The United Nations announced on Thursday that it is launching an inquiry into whether controversial drone attacks, such as those used by the United States, are war crimes. The move is not unexpected. Ben Emmerson QC, the UN’s Special Rapporteur on Counter-Terrorism and Human Rights, told a Harvard audience in October than an investigation would likely take place. At the time, Emmerson criticized the premise on which the use of drones is based:
“The global war paradigm has done immense damage to a previously shared international consensus on the legal framework underlying both international human rights law and international humanitarian law… It has also given a spurious justification to a range of serious human rights and humanitarian law violations.
“The [global] war paradigm was always based on the flimsiest of reasoning, and was not supported even by close allies of the U.S. The first-term Obama administration initially retreated from this approach, but over the past 18 months it has begun to rear its head once again, in briefings by administration officials seeking to provide a legal justification for the drone program of targeted killing in Pakistan, Yemen and Somalia …”
Although Thursday’s announcement stated that no particular country is the target of the U.N. investigation, Emmerson has asked the United States for “before and after” videos of its strikes, as well as reports on who was killed, including civilians. He reported that Great Britain has already agreed to cooperate with the investigation.
While President Obama may have ambivalent feelings about the use of the program–if it should fall into other hands, at any rate–some Americans are also conflicted about the killings. Continuing protests, including one outside the White House on Inauguration Day, are aimed at both Obama and former president George W. Bush, labeling them war criminals. At the same time on Monday, Press TV reported that four people died during a U.S. strike in Yemen. But most Americans don’t seem to be paying attention–willing to tolerate or even ignore such strikes, regardless of the possibility of civilian deaths, if the program lulls them into the illusion of greater safety.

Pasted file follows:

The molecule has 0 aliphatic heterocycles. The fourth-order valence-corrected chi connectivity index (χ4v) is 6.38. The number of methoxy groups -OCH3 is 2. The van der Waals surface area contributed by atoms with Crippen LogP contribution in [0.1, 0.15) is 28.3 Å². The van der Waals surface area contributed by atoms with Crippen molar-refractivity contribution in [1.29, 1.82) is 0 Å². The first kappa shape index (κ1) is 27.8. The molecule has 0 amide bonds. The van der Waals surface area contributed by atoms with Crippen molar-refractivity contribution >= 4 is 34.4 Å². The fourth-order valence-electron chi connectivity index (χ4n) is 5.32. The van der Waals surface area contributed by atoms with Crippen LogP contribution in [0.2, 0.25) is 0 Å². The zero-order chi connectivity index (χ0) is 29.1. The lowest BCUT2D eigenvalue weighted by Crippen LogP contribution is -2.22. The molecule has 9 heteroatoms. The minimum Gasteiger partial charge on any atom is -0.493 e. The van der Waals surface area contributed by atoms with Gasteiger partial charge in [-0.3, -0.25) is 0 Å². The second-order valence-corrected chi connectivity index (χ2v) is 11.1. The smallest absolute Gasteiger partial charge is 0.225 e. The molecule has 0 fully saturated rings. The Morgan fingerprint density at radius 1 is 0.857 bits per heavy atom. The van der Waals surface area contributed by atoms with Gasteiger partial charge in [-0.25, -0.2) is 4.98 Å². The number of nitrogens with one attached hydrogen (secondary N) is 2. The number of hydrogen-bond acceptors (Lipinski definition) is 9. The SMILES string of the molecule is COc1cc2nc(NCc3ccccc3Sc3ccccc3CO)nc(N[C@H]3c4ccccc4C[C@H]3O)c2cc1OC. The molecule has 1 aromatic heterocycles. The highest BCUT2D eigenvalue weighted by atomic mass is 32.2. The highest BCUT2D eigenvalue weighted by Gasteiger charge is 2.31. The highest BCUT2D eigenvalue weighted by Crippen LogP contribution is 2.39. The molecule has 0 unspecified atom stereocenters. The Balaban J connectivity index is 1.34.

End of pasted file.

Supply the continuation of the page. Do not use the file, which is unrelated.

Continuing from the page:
In December, former President Jimmy Carter lamented the continuing erosion of human rights within and without the U.S., saying about drone strikes:
“I personally think we do more harm than good by having our drones attack some potential terrorists who have not been tried or proven that they are guilty. But in the meantime, the [assassination] drone attacks also kill women and children, sometimes in weddings… so this is the kind of thing we should correct.”
Emmerson warns that the use of drones is escalating, and not just at the hands of the U.S. government. The implications of his words are pretty dire:
“The reality is that the increasing availability of this technology […] makes it very likely that more states will be using this technology in the coming months and years and includes raising the spectre that non state organizations – organizations labelled as terrorist groups – could use the technology in retaliation.”
Hina Shamsi of the American Civil Liberties Union points out:
“Virtually no other country agrees with the U.S.’s claimed authority to secretly declare people enemies of the state and kill them and civilian bystanders far from any recognized battlefield. To date, there has been an abysmal lack of transparency and no accountability for the U.S. government’s ever-expanding targeted killing program.”
If the U.S. government refuses to be held accountable for its kill program, and Americans are willing to accept civilian casualties as a result, how can we hold any other country accountable when the tables are turned and we, or our allies, are sustaining those casualties? Using drones in “targeted killings” of our so-called enemies–without trial or proof or guilt, as Jimmy Carter said–leaves us vulnerable to the same. If China or Russia or North Korea engaged in this kind of program, killing innocent civilians, including children, because of “national security” what would we say? Would we then rise up in outrage? Because then will be too late.